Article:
It was Nadine Dorries who started it. Of course it was. Earlier in the week, the culture secretary, a passionate Liz Truss supporter, tweeted to praise the foreign secretary for wearing earrings from Claire’s Accessories which had cost £4.50. By contrast, Rishi Sunak was sporting £450 Prada loafers and a bespoke suit worth £3,500.
No matter your opinion of either politician, when it comes to fashion choices like this week’s, neither candidate can ever win.
Rishi Sunak is a very wealthy man – it is estimated that he and his wife are worth £730 million. So it’s not surprising that he bowls around buying expensive clothes rather than finding bargains in charity shops. Let me remind you: you can spend a lot more than £3,500 on a bespoke suit: fancy clothes at Huntsman or Kilgour can take you towards five figures.
Rishi Sunak’s already off to a bad start for the judgemental out there. As a short man, he favours ultra-slim suits and skinny ties, which can look schoolboyish. But on the other hand, Truss hardly gains praise for her thriftiness: if the British public shudders at opulence it also expects a degree of dignity, and for those that judge Sunak’s spendiness, cheap earrings are also not compatible.
Can our political leaders strike the right balance? Rarely so. Former Labour MP Chuka Umunna was stylishly outfitted by Alexandra Wood, but his dapper appearance only provoked unease. He was too sleek, too polished.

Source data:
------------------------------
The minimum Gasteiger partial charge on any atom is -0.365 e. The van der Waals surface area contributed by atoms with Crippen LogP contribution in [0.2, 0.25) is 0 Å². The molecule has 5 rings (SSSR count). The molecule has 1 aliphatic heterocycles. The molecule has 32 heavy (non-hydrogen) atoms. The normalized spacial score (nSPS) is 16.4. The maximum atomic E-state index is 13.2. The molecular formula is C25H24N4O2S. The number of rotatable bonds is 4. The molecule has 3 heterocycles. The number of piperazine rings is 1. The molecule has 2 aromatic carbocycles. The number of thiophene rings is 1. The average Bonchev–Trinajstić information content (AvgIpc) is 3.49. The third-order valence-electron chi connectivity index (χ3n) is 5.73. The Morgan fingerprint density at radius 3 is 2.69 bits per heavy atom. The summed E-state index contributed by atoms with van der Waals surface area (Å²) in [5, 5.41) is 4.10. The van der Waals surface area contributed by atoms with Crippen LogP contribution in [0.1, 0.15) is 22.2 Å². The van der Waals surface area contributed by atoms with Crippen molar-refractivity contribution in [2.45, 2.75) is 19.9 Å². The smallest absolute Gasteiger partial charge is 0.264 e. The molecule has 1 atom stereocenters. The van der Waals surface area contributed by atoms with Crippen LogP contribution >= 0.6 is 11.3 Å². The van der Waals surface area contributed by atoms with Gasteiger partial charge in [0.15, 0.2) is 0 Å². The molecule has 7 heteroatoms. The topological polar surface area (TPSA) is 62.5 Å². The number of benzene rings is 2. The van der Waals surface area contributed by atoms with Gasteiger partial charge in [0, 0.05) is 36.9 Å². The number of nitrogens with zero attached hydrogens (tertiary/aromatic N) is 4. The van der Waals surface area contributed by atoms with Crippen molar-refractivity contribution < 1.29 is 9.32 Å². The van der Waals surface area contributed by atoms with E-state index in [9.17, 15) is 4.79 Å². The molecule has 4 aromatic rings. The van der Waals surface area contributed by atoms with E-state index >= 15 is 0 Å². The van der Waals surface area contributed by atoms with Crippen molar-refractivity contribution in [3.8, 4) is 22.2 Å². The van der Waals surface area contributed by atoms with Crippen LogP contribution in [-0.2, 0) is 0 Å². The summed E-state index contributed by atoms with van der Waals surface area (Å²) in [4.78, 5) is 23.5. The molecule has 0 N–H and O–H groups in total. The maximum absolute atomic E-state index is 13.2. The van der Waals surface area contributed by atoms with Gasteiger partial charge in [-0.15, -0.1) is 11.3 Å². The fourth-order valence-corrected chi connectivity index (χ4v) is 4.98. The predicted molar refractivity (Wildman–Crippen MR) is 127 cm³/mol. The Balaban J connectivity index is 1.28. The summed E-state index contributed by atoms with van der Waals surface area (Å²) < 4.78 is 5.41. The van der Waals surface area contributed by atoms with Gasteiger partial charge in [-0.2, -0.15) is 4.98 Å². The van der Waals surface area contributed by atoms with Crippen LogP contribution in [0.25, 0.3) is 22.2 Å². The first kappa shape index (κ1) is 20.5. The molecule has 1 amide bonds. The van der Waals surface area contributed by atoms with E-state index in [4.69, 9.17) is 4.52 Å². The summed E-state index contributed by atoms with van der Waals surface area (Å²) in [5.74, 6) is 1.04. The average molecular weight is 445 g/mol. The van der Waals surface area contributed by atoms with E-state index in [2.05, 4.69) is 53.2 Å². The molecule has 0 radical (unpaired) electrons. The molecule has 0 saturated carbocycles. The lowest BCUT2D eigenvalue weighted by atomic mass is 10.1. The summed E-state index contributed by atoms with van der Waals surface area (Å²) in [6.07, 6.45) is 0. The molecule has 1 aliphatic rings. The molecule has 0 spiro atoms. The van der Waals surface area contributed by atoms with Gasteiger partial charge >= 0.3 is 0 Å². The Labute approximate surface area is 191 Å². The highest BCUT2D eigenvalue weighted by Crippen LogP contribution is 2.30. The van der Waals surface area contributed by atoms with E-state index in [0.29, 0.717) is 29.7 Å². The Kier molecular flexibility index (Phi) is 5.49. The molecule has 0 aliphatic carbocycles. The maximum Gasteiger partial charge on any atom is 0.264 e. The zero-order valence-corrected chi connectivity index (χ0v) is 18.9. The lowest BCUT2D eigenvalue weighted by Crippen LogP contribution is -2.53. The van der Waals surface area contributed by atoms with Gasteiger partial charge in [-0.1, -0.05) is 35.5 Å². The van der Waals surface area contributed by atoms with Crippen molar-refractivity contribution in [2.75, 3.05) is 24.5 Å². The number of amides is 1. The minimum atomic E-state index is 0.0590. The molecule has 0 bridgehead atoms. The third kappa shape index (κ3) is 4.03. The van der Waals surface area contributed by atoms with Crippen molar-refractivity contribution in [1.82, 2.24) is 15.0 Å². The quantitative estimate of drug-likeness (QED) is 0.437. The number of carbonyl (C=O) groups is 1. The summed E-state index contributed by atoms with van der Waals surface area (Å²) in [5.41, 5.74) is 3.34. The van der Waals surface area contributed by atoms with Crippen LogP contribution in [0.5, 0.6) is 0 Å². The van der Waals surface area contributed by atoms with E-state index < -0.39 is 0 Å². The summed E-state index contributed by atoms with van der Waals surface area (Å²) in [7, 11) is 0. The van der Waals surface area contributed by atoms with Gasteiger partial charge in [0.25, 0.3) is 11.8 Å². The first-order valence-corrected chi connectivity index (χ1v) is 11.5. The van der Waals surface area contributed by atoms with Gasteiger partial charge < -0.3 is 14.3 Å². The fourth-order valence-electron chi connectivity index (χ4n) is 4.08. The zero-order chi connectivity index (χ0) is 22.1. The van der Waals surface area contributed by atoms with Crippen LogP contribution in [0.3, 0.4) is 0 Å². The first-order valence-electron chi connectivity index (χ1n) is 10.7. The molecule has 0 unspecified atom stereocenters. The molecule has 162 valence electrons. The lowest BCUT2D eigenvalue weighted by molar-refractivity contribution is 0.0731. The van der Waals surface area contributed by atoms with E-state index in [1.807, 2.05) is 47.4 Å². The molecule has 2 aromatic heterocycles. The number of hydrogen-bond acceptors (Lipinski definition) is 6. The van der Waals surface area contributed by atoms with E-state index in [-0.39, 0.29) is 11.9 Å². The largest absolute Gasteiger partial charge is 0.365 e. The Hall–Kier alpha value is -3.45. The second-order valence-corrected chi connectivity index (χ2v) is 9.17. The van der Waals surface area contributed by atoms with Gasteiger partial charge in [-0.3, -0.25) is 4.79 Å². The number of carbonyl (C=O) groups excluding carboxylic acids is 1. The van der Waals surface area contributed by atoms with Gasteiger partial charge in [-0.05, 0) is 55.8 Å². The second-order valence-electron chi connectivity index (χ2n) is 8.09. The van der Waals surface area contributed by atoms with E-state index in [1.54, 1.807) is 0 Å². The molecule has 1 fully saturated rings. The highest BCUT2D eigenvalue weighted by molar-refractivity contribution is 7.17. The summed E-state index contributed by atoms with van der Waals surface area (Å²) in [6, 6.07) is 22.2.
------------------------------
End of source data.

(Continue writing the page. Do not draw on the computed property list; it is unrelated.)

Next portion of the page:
But Jeremy Corbyn, that scruffy tribune of the people, was chided across the despatch box by David Cameron. “I know what my mother would say… ‘Put on a proper suit!’”
Perhaps the secret is not to care so much as Rishi Sunak does. Jacob Rees-Mogg is as much liked as loathed for his old-fashioned, baggy doublebreasted suits (made by tailors who remain anonymous), while Theresa May’s fashion was a humanising feature which seemed authentic.
I worked in the Commons for more than 10 years and saw MPs close up. Geoffrey Cox QC always wears quality threads, Dame Eleanor Laing knows a classic Tory blue dress when she sees one, while Sir Desmond Swayne likes stiff collars and highly polished shoes. (I did once have to chide a committee chairman for wearing suede shoes on a Thursday. He took it well.)
The sad truth is that, for politicians like Rishi Sunak and Liz Truss, boring is safe. A plain suit for men and tidy skirt and jacket for women will win neither plaudits nor brickbats, and that is perhaps the best they can hope for. It is a shame. It would be heartening to celebrate our leaders for showing off the best of UK fashion – it’s an industry in which we can lead the world.